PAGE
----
The Met Police has been ordered to pay millions in compensation after a warehouse was torched and left to burn for ten days after the riots in London.
Smoke rises from a burning Sony distribution centre, set alight by rioters, in Enfield, north London, Tuesday Aug. 9 2011.
The Sony distribution centre in north London was attacked in the summer of 2011 by a gang of more than 20 armed youths, with reports of up to three million CDs being destroyed in the raid.
A judge at the High Court disagreed with the forceâ€™s claim that the damage was not caused as part of the riots and they were therefore not liable to pay compensation under the 1886 Riot Damages Act.
Mitsui Sumitomo, insurers for Sony, and Royal and Sun Alliance, insurers for the owners of the warehouse, took the Mayorâ€™s Office for Policing and Crime (MOPAC) to the High Court, claiming Â£49.5 million and Â£9.35 million respectively. MOPAC oversees the Met Police.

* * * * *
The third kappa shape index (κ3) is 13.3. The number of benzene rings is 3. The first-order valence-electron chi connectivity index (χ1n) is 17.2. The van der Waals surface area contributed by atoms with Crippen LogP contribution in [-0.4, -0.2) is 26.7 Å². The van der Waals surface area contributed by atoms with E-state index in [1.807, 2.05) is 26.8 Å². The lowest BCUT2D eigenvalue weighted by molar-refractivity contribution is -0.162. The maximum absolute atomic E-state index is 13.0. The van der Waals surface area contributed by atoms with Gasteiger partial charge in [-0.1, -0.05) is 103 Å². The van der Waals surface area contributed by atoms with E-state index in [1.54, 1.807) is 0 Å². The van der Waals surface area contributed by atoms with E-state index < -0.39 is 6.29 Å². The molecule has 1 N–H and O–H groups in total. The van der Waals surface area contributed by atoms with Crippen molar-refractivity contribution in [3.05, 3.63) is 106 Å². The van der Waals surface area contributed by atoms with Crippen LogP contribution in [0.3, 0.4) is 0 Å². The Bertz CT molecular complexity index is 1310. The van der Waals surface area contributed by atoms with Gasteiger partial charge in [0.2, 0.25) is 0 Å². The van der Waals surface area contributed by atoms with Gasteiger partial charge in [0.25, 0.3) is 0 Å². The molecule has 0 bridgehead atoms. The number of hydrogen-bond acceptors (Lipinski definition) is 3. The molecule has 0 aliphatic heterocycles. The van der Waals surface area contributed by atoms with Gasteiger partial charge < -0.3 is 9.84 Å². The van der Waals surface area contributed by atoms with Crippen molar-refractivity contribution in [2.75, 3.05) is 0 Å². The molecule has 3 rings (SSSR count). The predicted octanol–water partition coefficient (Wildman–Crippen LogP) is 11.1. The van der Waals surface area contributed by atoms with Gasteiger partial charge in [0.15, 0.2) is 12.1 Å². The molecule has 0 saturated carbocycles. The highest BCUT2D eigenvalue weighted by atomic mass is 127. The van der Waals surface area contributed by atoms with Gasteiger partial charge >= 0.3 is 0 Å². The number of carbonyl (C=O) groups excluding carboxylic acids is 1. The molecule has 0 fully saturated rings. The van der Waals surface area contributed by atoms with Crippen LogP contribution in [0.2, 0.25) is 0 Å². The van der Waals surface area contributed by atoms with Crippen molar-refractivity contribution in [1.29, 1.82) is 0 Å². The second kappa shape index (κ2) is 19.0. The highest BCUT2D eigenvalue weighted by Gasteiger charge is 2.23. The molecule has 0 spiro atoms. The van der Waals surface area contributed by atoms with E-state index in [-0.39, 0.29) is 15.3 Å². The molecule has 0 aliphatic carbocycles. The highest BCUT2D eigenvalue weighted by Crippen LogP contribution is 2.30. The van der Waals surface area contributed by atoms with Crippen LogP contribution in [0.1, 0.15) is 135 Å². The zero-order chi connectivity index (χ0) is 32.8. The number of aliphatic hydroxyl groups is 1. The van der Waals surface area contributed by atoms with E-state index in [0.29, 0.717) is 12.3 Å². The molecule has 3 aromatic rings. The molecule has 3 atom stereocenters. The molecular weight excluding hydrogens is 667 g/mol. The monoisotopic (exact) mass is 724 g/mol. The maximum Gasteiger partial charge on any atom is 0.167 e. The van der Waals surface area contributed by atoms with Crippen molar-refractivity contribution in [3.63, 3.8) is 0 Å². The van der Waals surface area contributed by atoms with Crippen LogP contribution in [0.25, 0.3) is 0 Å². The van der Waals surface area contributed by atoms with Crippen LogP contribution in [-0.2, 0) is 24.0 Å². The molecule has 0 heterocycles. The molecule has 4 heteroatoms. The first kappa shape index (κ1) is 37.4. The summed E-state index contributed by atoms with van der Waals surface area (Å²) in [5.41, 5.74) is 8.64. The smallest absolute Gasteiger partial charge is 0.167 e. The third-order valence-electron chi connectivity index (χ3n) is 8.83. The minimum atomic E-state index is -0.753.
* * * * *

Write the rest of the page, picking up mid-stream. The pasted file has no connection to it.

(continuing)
Lawyers for MOPAC argued the attack had not involved a confrontation with police and had instead been part of a â€œplanned criminal enterprise.â€ They said this meant the legislation, which states police are liable for damages caused during riots, did not apply.
But Mr Justice Flaux said the destruction of the warehouse and its contents had been caused by people â€œriotously and tumultuously assembled together.â€
He said while the raid was planned it was not a systematic burglary, but ruled out claims for â€˜consequential losses.â€™
Met to pay millions in compensation
See also â€“ Insurers win riots damages claim against Met bosses
Plus - Met Police Given Â£60 Million Bill For Riots Fire